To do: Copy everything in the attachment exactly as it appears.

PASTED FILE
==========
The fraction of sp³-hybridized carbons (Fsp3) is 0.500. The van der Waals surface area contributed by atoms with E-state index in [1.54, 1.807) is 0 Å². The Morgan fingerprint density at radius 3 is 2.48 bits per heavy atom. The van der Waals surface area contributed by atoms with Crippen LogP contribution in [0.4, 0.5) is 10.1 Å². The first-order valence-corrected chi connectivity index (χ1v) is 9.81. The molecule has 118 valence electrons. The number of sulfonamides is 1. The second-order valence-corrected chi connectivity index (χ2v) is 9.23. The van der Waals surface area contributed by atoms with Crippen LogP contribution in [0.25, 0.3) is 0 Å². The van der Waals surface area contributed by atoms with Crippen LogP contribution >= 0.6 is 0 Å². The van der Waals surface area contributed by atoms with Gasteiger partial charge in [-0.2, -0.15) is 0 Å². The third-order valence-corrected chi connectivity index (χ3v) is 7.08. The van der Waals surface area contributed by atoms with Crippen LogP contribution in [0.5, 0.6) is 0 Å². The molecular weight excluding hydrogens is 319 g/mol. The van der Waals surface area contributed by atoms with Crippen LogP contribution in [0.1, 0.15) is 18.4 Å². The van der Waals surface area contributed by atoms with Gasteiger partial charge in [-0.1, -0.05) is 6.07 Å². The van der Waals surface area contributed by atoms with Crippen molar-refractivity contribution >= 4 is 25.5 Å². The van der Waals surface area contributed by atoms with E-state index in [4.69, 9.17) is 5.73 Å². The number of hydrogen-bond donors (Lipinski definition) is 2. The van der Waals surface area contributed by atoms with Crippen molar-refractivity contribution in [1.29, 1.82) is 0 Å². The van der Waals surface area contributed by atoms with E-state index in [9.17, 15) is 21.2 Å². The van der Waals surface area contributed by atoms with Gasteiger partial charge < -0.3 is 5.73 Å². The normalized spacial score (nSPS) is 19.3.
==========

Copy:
The fraction of sp³-hybridized carbons (Fsp3) is 0.500. The van der Waals surface area contributed by atoms with E-state index in [1.54, 1.807) is 0 Å². The Morgan fingerprint density at radius 3 is 2.48 bits per heavy atom. The van der Waals surface area contributed by atoms with Crippen LogP contribution in [0.4, 0.5) is 10.1 Å². The first-order valence-corrected chi connectivity index (χ1v) is 9.81. The molecule has 118 valence electrons. The number of sulfonamides is 1. The second-order valence-corrected chi connectivity index (χ2v) is 9.23. The van der Waals surface area contributed by atoms with Crippen LogP contribution in [0.25, 0.3) is 0 Å². The van der Waals surface area contributed by atoms with Crippen LogP contribution >= 0.6 is 0 Å². The van der Waals surface area contributed by atoms with Gasteiger partial charge in [-0.2, -0.15) is 0 Å². The third-order valence-corrected chi connectivity index (χ3v) is 7.08. The van der Waals surface area contributed by atoms with Crippen LogP contribution in [0.5, 0.6) is 0 Å². The molecular weight excluding hydrogens is 319 g/mol. The van der Waals surface area contributed by atoms with Crippen LogP contribution in [0.1, 0.15) is 18.4 Å². The van der Waals surface area contributed by atoms with Gasteiger partial charge in [-0.1, -0.05) is 6.07 Å². The van der Waals surface area contributed by atoms with Crippen molar-refractivity contribution >= 4 is 25.5 Å². The van der Waals surface area contributed by atoms with E-state index in [4.69, 9.17) is 5.73 Å². The number of hydrogen-bond donors (Lipinski definition) is 2. The van der Waals surface area contributed by atoms with Crippen molar-refractivity contribution in [1.29, 1.82) is 0 Å². The van der Waals surface area contributed by atoms with E-state index in [9.17, 15) is 21.2 Å². The van der Waals surface area contributed by atoms with Gasteiger partial charge < -0.3 is 5.73 Å². The normalized spacial score (nSPS) is 19.3.